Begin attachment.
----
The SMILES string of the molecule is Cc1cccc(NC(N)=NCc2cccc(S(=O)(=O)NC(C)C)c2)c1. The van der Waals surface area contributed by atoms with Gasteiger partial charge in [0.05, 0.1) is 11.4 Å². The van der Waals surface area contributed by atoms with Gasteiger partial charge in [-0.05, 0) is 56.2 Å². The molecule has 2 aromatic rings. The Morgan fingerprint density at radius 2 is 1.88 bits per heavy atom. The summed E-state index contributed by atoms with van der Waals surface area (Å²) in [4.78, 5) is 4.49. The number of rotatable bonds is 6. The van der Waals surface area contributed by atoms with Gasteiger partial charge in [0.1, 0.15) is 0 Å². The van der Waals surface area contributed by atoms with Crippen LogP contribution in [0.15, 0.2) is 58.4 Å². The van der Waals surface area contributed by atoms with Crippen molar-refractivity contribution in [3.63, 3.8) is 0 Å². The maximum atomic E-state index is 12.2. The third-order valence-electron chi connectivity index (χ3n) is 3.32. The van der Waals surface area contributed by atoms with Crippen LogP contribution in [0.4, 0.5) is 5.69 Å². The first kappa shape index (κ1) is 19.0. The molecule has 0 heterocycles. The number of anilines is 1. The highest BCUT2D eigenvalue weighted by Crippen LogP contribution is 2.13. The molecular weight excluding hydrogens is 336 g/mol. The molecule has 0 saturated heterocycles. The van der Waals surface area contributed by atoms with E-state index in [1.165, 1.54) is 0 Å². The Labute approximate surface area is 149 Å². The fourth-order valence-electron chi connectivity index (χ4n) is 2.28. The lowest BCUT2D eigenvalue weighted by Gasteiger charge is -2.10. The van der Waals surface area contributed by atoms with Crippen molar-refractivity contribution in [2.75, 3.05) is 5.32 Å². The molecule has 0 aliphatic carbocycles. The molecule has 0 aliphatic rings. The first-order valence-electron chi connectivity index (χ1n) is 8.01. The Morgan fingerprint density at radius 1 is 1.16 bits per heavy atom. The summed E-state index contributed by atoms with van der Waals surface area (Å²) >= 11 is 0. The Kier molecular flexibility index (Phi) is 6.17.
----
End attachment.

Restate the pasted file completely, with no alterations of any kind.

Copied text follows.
The SMILES string of the molecule is Cc1cccc(NC(N)=NCc2cccc(S(=O)(=O)NC(C)C)c2)c1. The van der Waals surface area contributed by atoms with Gasteiger partial charge in [0.05, 0.1) is 11.4 Å². The van der Waals surface area contributed by atoms with Gasteiger partial charge in [-0.05, 0) is 56.2 Å². The molecule has 2 aromatic rings. The Morgan fingerprint density at radius 2 is 1.88 bits per heavy atom. The summed E-state index contributed by atoms with van der Waals surface area (Å²) in [4.78, 5) is 4.49. The number of rotatable bonds is 6. The van der Waals surface area contributed by atoms with Gasteiger partial charge in [0.1, 0.15) is 0 Å². The van der Waals surface area contributed by atoms with Crippen LogP contribution in [0.15, 0.2) is 58.4 Å². The van der Waals surface area contributed by atoms with Crippen molar-refractivity contribution in [3.63, 3.8) is 0 Å². The maximum atomic E-state index is 12.2. The third-order valence-electron chi connectivity index (χ3n) is 3.32. The van der Waals surface area contributed by atoms with Crippen LogP contribution in [0.4, 0.5) is 5.69 Å². The first kappa shape index (κ1) is 19.0. The molecule has 0 heterocycles. The number of anilines is 1. The highest BCUT2D eigenvalue weighted by Crippen LogP contribution is 2.13. The molecular weight excluding hydrogens is 336 g/mol. The molecule has 0 saturated heterocycles. The van der Waals surface area contributed by atoms with E-state index in [1.165, 1.54) is 0 Å². The Labute approximate surface area is 149 Å². The fourth-order valence-electron chi connectivity index (χ4n) is 2.28. The lowest BCUT2D eigenvalue weighted by Gasteiger charge is -2.10. The van der Waals surface area contributed by atoms with Crippen molar-refractivity contribution in [2.75, 3.05) is 5.32 Å². The molecule has 0 aliphatic carbocycles. The molecule has 0 aliphatic rings. The first-order valence-electron chi connectivity index (χ1n) is 8.01. The Morgan fingerprint density at radius 1 is 1.16 bits per heavy atom. The summed E-state index contributed by atoms with van der Waals surface area (Å²) >= 11 is 0. The Kier molecular flexibility index (Phi) is 6.17.